Reshaping Masculinities: Dress, Body and Identity in the Antwerp Fashion Scene. 01/11/2019 - 31/10/2023

Abstract

This research project is the first ever to directly address the relationship between fashion, body and gender identity in the well-known Antwerp fashion scene. Specifically, it will focus on the creative practices of four designers from different generations (Raf Simons, Ann Demeulemeester, Bernhard Willhelm and Glenn Martens) and investigate how they all contributed to reshaping the idea of male aesthetics through a critical approach to menswear. The research is innovative for its multidisciplinary approach at the intersection of fashion studies, men's studies and queer studies. It will combine theories on the construction of masculinity with insights into the role of fashion in creating and questioning embodied gender norms. Methodologically, it will primarily draw on the analysis of visual and audio-visual materials (i.e. fashion show videos and images, catalogues, look books, magazine editorials, etc.) provided by the MoMu fashion museum and other archives, combined with interviews with the designers and relevant personalities from the Antwerp fashion scene. Because of its multidisciplinary character, this project will contribute to several fields: it will strengthen the existing literature on Belgian fashion by providing new insights from a masculinity perspective, put Belgium on the fashion studies map, and add a totally new angle to men's and queer studies in Belgian academia.

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Research team(s)

Queering Masculinities: The Antwerp Fashion Scene (1985-2015). 01/10/2017 - 30/09/2021

Abstract

This study explores the role that Belgian men's fashion played in the redefinition of masculinities from the mid 1980s to the present. More precisely, it examines how the creative practices of a cohort of designers of the world-famous 'Antwerp fashion scene' have made an impact, not just in the fashion scene, but also in society at large, for presenting alternative 'queer' versions of masculinity. By tackling queer identity formation through the process of body-fashioning in the work of Belgian fashion designers, we set out to address two key research questions: 1. How did Belgian fashion designers manage to dismantle pre-existing paradigms of masculinity as well as mold new subversive ones? 2. How was their work of redefining masculinities through fashion related to, and informed by, the visual culture in which they were operating? The time span under consideration encompasses the socio-historical period of the AIDS epidemic up until present time. The choice of this particular context is not haphazard: it was during the 1980s and 1990s that, as a consequence of the epidemic, fashion became quintessential in the shaping of new male corporealities, e.g., hyper-masculinity or androgyny, that would become paradigmatic in the 2000s. Moreover, this is the time frame in which queer theory, namely, a set of theories aimed at denaturalizing heteronormative understandings of gender, sex, and sexuality, emerged in academia, and 'New Queer Cinema' developed, carving out new radical configurations of queerness opposing the clichéd representations of sexuality in mainstream film. Despite the vast existing research on the arts and literature of this period, there is still a huge gap in academic scholarship on the topic of fashion in this historical framework. By filling such an epistemological gap, this project also seeks to dismantle the deep-seated association of fashion with merely frivolous concerns. We believe that fashion represents an important barometer of social change, both reflecting and affecting cultural development, and that, due to its constitutive link with the body, it is meaningful in defining and negotiating our being in the world and our being with others. To shed light on the redefinition of masculinity by the Antwerp fashion scene from the mid 1980s until 2015, this project will examine the work of a group of internationally established menswear designers, all of whom either trained or worked in Belgium, particularly in Antwerp, and gained success worldwide. In order to do this, we will analyze their collections: both the garments and their visual representation in 'lookbooks', clips of catwalk shows, advertising campaigns and fashion editorials. To contextualize these images, we will draw on visual analysis of intertextual references, in particular to film and photography, as well as interviews with the designers. Such analyses will be developed in three stages: archival research; visual analysis; and interviews. This research is constitutively interdisciplinary, insofar as it is situated at the intersection of three main academic disciplines: fashion studies, queer studies, and masculinity studies. This project being one of the first instances of fashion studies in Belgium, it will help put the country on the map of fashion studies by breaking the intellectual disregard for fashion research outside of the Anglo-American context; it will contribute to the development of queer studies in Belgian academia, where queer theory has only slowly penetrated without having yet achieved institutionalization; and it will enrich, through a cross-disciplinary approach, current debates on both fashion as a form of culture and on masculinity as a set of social norms.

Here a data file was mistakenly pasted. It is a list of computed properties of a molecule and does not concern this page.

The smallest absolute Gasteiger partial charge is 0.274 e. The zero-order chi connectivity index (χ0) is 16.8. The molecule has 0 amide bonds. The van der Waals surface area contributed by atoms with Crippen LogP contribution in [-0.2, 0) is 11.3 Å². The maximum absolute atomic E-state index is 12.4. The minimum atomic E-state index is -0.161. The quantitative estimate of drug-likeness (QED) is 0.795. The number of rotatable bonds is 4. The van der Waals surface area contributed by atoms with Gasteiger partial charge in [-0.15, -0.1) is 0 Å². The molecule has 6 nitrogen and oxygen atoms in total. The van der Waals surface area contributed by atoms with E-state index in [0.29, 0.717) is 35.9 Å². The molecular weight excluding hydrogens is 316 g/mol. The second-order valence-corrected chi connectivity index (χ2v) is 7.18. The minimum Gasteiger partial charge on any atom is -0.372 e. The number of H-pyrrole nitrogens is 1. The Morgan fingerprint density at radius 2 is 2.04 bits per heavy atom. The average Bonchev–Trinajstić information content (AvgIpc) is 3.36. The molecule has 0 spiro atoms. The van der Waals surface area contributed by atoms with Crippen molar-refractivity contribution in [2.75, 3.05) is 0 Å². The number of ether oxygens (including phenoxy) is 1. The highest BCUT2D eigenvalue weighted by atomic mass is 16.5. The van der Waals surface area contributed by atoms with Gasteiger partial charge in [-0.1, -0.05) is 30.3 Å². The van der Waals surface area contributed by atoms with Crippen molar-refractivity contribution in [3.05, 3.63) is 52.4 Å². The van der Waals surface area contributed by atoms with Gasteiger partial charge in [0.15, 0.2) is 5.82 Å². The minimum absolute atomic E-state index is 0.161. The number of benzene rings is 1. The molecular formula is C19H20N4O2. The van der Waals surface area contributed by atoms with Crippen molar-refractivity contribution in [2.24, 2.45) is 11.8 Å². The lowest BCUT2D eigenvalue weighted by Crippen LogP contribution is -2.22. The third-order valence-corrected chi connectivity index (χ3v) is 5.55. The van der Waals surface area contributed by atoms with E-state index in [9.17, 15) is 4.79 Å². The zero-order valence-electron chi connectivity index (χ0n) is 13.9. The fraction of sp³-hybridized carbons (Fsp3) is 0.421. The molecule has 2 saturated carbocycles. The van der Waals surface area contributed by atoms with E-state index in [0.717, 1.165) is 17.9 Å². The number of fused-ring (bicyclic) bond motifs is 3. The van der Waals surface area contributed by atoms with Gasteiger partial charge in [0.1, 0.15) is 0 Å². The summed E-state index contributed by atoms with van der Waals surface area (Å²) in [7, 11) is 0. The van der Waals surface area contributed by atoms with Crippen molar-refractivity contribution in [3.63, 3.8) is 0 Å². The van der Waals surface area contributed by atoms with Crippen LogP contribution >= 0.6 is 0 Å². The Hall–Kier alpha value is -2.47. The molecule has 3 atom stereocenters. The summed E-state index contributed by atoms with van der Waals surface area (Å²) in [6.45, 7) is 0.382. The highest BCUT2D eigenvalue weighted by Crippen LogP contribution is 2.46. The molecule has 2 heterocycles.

Researcher(s)

Research team(s)